Hands up all of you who watch Outlander and have become besotted with the knitwear. It took me a couple of episodes to start noticing the amazing handknits and then I couldn’t look at anything else.
I immediately had a look to see if, perchance, the patterns had been published and there were lots of lookalikes of things such as the arm warmers. I had noticed at one point that Claire (the heroine) wore a möbius and got excited as I’ve knitted the odd möbius in my time, an example of which is here. In fact, I knitted this pink one, which was almost exactly the right sort of pattern and I thought if I could make it from some heathered wool, it would be a good imitation. Claire’s version was all in garter stitch, which would make the garment thicker and therefore warmer. So mine had to be in garter stitch too, which is a bit of a pain when knitting in the round. Back to one row plain, one row purl!
Sadly, I had no yarn which reminded me of the Scottish highlands, and couldn’t wait to have some delivered to my house, so blended my own. I used some green 8ply alpaca/merino that I bought in New Zealand, some Dairing wool/linen mix, and some run-of-the-mill sock yarn from Spotlight which is variegated browns and it worked out pretty well.
I know that lots of people just put a twist in their knitting to emulate the möbius, but truly, it’s not the same. It is the easiest cast on ever, but you finish up with the wires of your circular needles in two circles, which is odd until after the first row, and then it’s just magical. A möbius in knitted from a central spine and the top and the bottom of the garment are knitted at the same time as you knit around the double layer of needles. The cast on becomes the spine and then everything grows in both directions from that point. I always use the cast on from Cat Borhdi’s book “A treasury of magical knitting” which I bought for a couple of dollars on ebay many years ago.
However, if you don’t want to buy the book, there is a free möbius pattern here, which includes a link to the crucial method of casting on.
This was my Easter knitting activity. I did the möbius part first using the basic pattern from the book, and then began to think about the hood. At some point I remembered I had an almost identical pattern to this and dug it out. It is by Naturespeak Knits. I finished up using the hood component as it was much better than the one I had planned. I was a bit sorry that I hadn’t used the pattern from the start, but then I remembered that I just couldn’t do the cast on as described in the pattern. It made no sense to me. The rest of the pattern is nice though if you want to give this a go.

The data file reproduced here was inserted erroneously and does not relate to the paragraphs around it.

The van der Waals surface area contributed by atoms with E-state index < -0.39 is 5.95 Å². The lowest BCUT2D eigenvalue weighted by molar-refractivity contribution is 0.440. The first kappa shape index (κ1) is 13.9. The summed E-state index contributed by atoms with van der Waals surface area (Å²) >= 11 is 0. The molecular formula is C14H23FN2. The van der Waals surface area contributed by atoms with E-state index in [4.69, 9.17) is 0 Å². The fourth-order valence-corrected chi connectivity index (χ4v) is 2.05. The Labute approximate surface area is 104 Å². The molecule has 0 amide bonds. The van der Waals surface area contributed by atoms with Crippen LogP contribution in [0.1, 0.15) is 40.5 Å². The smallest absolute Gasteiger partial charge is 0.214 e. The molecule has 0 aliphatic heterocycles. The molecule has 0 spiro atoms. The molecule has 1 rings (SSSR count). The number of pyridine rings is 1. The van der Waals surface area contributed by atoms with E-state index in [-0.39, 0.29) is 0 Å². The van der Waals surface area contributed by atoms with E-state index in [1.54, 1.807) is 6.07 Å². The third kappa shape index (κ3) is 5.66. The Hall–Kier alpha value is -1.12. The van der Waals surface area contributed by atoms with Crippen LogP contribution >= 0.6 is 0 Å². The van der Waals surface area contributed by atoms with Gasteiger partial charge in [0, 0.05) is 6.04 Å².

The hood finished up being quite big for me, but works when folded over.
Because of the twist, the front and back finish up at different lengths, which I always think is rather flattering.
A möbius takes a big of arranging. If you haven’t come across the term before or you slept through maths when that topic was discussed, a möbius strip only has one side and one edge. Such an interesting concept. If you can’t understand what I am talking about, check out this activity.
If you look carefully at my top you can see that the twist goes over my shoulder and then under itself again at the front.
The shape can be changed easily by just moving the twist around.
and this way keeps my neck warm.
I’m not sure how much I like the back view of the hood when it is up, but it is really warm and certainly keeps the wind off my neck.
Of course if I don’t fold the hood over I get a much slouchier effect at the back which I think is more authentic.
oops, out of focus shot, sorry!
In these photos I am wearing my grey denim Jamie jeans, and green Burda 7866 top, made back in 2013. The brown trousers are my Ralph Pink Coco trousers, completely revamped to fit me, and a self drafted yellow knit top. This little knit shrug will be really handy for sitting in the car on long road trips, especially when Mark opens the roof and I get blown to pieces!